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Centuries past come to play in Beverly, W.Va.

BEVERLY, W.Va. — On your left, you see a World War II machine gun sputtering away merrily. On the right, you see antebellum ladies and gentlemen relaxing to a nice tea social. Straight ahead you see pioneers of yesteryear boiling something suspicious in a kettle. And around the corner, a stern-faced judge looks over his pince-nez to inquire whether or not you are aware of the meaning of “indecent exposure” since you appear to be shamelessly wearing a pair of shorts. 

The 13th and 14th of July, the Beverly Heritage Center will be hosting their annual Beverly Heritage Days. Themed Centuries of History, the event will celebrate culture, history, and heritage from 1750 to 1970 with reenactors from many time periods leading interactive experiences that allow visitors to engage in living history.  

Tied to this year’s event, the Beverly Heritage Center will also celebrate the launch of a new exhibit in one of their buildings, the original Randolph County Courthouse. Thanks to a grant from the Snowshoe Foundation, the Courthouse exhibit will feature a restored courthouse railing dating from the 1890s, two new artifact displays, and an interactive audio display which features sound clips from events that took place in the building. One of the stories visitors can hear about is the 1838 case of Lydia Ann, a formerly enslaved woman who petitioned to remain in Randolph County in spite of Virginia law prohibiting freed slaves from residing in the state. The Randolph County Court unanimously approved her continued residence here. 

The Courthouse exhibit emphasizes two of the primary goals of Heritage Days, inclusion and experiential learning. “History is not a spectator sport,” noted Christopher Taylor, the Executive Director of the Beverly Heritage Center. “Beverly Heritage Days has been happening for years, and this year’s programming will feature much of the music, demonstrations, and events people have come to expect. But we’ve also worked hard to ensure more hands-on opportunities for experts and novices alike. We don’t just want people to come – we want them to take part.” Visitors will be able to take part in scenarios such as a Civil War Hospital conducting an amputation, hunting for ingredients to make stone soup, experiencing Beverly under Union occupation, and games in the Town Square for children and adults.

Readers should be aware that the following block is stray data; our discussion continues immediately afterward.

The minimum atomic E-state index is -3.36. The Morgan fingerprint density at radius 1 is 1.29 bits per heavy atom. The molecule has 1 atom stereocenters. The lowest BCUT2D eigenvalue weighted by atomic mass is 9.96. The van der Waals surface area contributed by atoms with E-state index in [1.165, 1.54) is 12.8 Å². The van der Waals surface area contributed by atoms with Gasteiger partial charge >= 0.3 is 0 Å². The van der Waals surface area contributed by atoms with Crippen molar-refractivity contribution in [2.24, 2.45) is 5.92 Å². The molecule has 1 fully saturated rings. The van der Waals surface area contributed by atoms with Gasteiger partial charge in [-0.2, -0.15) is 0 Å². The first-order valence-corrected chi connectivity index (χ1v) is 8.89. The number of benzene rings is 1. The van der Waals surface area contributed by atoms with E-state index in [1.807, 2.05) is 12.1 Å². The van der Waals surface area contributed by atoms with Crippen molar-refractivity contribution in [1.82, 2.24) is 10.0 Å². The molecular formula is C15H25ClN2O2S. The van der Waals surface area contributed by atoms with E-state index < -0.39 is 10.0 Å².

Beverly Heritage Days kicks off at 10 a.m. Saturday with a History Parade. Camps from multiple periods with a variety of activities are open until 5 p.m. Saturday evening features Through the Centuries Dance with dancing from 18th, 19th, and 20th century, including live music by Gerry Milnes and John Rossbach. Come back Sunday at 10 a.m. for more hands on activities, culminating with the Stone Soup camp lunch at 1:30 p.m. For a full schedule of events, visit www.beverlyheritagecenter.org.

For more information about Beverly Heritage Days, you can contact the Beverly Heritage Center at [email protected], call 304-637-7424, or visit them at 4 Court Street in Beverly. 

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